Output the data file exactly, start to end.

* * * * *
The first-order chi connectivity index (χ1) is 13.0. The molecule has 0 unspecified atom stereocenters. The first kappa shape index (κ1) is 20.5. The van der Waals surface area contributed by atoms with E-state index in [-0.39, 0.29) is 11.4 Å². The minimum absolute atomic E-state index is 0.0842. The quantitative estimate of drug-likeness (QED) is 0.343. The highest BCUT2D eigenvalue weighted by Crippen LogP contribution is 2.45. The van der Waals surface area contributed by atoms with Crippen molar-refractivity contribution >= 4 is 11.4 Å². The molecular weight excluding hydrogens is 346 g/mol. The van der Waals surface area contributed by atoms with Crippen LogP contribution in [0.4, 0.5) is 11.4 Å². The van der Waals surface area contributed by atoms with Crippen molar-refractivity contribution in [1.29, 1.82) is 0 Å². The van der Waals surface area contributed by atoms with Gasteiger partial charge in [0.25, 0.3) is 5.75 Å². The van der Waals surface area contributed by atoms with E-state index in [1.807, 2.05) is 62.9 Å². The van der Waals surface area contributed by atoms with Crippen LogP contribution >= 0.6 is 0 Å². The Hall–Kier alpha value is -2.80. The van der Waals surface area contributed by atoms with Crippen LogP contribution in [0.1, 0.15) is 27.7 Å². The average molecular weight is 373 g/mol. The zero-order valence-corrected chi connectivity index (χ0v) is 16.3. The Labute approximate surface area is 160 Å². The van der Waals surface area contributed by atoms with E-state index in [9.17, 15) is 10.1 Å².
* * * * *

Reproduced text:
The first-order chi connectivity index (χ1) is 13.0. The molecule has 0 unspecified atom stereocenters. The first kappa shape index (κ1) is 20.5. The van der Waals surface area contributed by atoms with E-state index in [-0.39, 0.29) is 11.4 Å². The minimum absolute atomic E-state index is 0.0842. The quantitative estimate of drug-likeness (QED) is 0.343. The highest BCUT2D eigenvalue weighted by Crippen LogP contribution is 2.45. The van der Waals surface area contributed by atoms with Crippen molar-refractivity contribution >= 4 is 11.4 Å². The molecular weight excluding hydrogens is 346 g/mol. The van der Waals surface area contributed by atoms with Crippen LogP contribution in [0.4, 0.5) is 11.4 Å². The van der Waals surface area contributed by atoms with Crippen molar-refractivity contribution in [1.29, 1.82) is 0 Å². The van der Waals surface area contributed by atoms with Gasteiger partial charge in [0.25, 0.3) is 5.75 Å². The van der Waals surface area contributed by atoms with E-state index in [1.807, 2.05) is 62.9 Å². The van der Waals surface area contributed by atoms with Crippen LogP contribution >= 0.6 is 0 Å². The Hall–Kier alpha value is -2.80. The van der Waals surface area contributed by atoms with Crippen LogP contribution in [0.1, 0.15) is 27.7 Å². The average molecular weight is 373 g/mol. The zero-order valence-corrected chi connectivity index (χ0v) is 16.3. The Labute approximate surface area is 160 Å². The van der Waals surface area contributed by atoms with E-state index in [9.17, 15) is 10.1 Å².